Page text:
It has been confirmed by the U.S. Army Corps of Engineers that they want to issue a crucial permit authorizing construction of the proposed Rosemont Mine in the Santa Rita Mountains southeast of Tucson. Along with this the U.S. Environmental Protection Agency’s regional office, which had been regularly blasting the $2 billion project since 2012 states that it would not send the mine issue to its Washington, D.C., office for additional review.
The change by the EPA is a huge boost for the mine project as an EPA move to elevate it could have delayed the already-delayed project for months more and maybe led to an EPA veto.
Word of the Corps’ intent to ratify the project and the EPA’s withdrawal from the case first surfaced in an email sent Thursday, Feb. 28. The mail has been surfaced by a top EPA official to an attorney for the Tohono O’Odham Nation and two other Arizona tribes. The mail has been received from Michael Stoker, administrator for the EPA’s San Francisco regional office that governs Arizona issues, and offered no reason for the agency’s decision.
It should be noted that a proposed Clean Water Act permit for the mine is at stake. It would allow dredging and filling about 40 acres of washes. This is the final permit required for the mine to start construction and one that’s likely to be argued for some time in court due to lawsuits if it’s issued.
The mine would be built by Toronto-based Hudbay Minerals Inc., and it would employ more than 400 people for around 20 years in an area about 30 miles southeast of Tucson.
The tribal attorney, Stu Gillespie of the Earthjustice environmental law firm, wrote Stoker back Friday, requesting “meaningful, government to government consultation with you regarding this monumental decision.”
As per federal law and EPA policy, such a consultation is required said Gillespie in his email. His firm also represents the Pascua-Yaqui and Hopi tribes. All of them have opposed the mine out of concern it would damage areas they consider ancestral homelands.
The EPA also told Friday night that it isn’t elevating the Rosemont issue to Washington, D.C. The agency’s action met a deadline set by the Corps to decide on that question. Usually, permit requests are reviewed by both EPA and the Corps, with either agency able to elevate cases to Washington when disagreements occur, the EPA said.
On February 14, the EPA received the Corps’ draft permit for the proposed mine, the EPA said in a statement. The corps on Monday said it had provided the EPA a notice of intent to issue the Rosemont permit, although the permit isn’t final until its officials sign it, likely to come late this week or early next week.
However, the corps has refused to issue any comment on the permit issues until a final decision is reached, said Mike Petersen, a spokesman for the agency’s South Pacific Division, which is handling the case.
Attorney Gillespie to the EPA’s Stoker said the agency hasn’t consulted with tribal leaders about its decision not to elevate the Rosemont issue and called Stoker’s email “too little, too late.”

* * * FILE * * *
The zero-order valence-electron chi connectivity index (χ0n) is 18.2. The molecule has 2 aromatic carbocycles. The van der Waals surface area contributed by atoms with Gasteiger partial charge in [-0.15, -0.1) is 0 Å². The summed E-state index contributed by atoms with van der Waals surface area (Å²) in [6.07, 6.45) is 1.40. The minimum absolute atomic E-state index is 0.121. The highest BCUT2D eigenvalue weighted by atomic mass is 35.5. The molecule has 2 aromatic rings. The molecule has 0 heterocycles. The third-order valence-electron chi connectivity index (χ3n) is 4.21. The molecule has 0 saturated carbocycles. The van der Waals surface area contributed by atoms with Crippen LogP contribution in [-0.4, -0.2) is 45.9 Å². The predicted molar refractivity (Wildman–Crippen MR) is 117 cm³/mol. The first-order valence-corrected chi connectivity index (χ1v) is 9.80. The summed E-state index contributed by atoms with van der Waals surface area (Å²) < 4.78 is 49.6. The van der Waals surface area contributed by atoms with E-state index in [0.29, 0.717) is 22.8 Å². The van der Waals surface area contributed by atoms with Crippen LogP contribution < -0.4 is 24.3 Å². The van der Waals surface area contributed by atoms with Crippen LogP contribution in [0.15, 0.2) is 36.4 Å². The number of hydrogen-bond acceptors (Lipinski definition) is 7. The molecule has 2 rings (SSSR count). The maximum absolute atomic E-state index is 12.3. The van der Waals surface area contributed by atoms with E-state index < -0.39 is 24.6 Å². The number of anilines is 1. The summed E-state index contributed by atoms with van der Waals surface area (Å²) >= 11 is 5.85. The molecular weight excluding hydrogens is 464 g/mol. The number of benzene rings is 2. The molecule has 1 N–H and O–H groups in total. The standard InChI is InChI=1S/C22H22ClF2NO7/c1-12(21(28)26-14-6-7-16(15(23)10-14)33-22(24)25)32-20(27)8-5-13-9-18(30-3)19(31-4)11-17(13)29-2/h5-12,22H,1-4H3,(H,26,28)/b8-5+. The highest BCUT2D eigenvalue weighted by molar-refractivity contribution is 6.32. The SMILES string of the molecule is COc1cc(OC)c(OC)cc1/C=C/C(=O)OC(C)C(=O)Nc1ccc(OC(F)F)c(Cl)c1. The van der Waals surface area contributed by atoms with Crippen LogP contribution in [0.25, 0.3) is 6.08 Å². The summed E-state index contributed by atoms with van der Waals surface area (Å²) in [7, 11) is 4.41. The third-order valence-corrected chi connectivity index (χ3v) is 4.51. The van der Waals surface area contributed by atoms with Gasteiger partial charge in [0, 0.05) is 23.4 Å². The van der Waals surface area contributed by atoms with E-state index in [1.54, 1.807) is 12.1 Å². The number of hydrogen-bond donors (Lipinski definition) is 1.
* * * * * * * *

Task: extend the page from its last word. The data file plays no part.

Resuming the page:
“It did not provide tribal leaders with an opportunity to respond, let alone engage in consultation. Indeed, your email suggests that you had made your decision, before even reaching out to the tribes,” Gillespie said.
He also has requested Stoker seeking an extension of EPA’s deadline for reviewing the Rosemont permit “so that you can meaningfully consult with tribal leaders regarding the significant impacts of the proposed Rosemont mine on aquatic, cultural, religious, spiritual, and historic properties.”
On Saturday Stoker wrote, “I appreciate you reaching out and expressing your thoughts on behalf of the Tohono O’odham Nation.” He added that he had asked his regional counsel, Sylvia Quast, to respond to Gillespie’s email. As of Monday, Gillespie said he was yet to receive an explanation of the EPA’s decision.
EPA officials have initially selected Rosemont in January 2012 as a project with serious enough environmental impacts to make it a potential candidate for elevating to its main office for further review. From that time EPA regional officials have written seven other lengthy letters and memos warning the mine will cause serious impacts. The letters talk of drawing down the aquifer, drying up wells, polluting surface waters and reducing water flows from washes at the mine site into neighboring Davidson Canyon and Cienega Creek. The criticisms have arisen during both Trump and Obama administration.
It should be reported that EPA has been regularly signaling out these creeks for special attention, calling them “Aquatic Resources of National Importance.” For any project to be considered for national attention the agency must determine that it “may result in substantial and unacceptable impacts” to such water bodies, the EPA’s website said.
In return, officials of Hudbay Minerals, Rosemont’s current proponent, and its predecessor Augusta Resource Corp. has written numerous letters criticizing the EPA’s reasoning, the accuracy of its comments and its science. As per Hudbay, the EPA has dramatically overstated the mine’s potential impacts and relied on speculative forecasts to make a case that the mine’s impacts would be severe. He also added that the mine is unlikely to have significant effects on aquatic resources and those that do occur “will be distant in time” and “quite small if they occur at all.”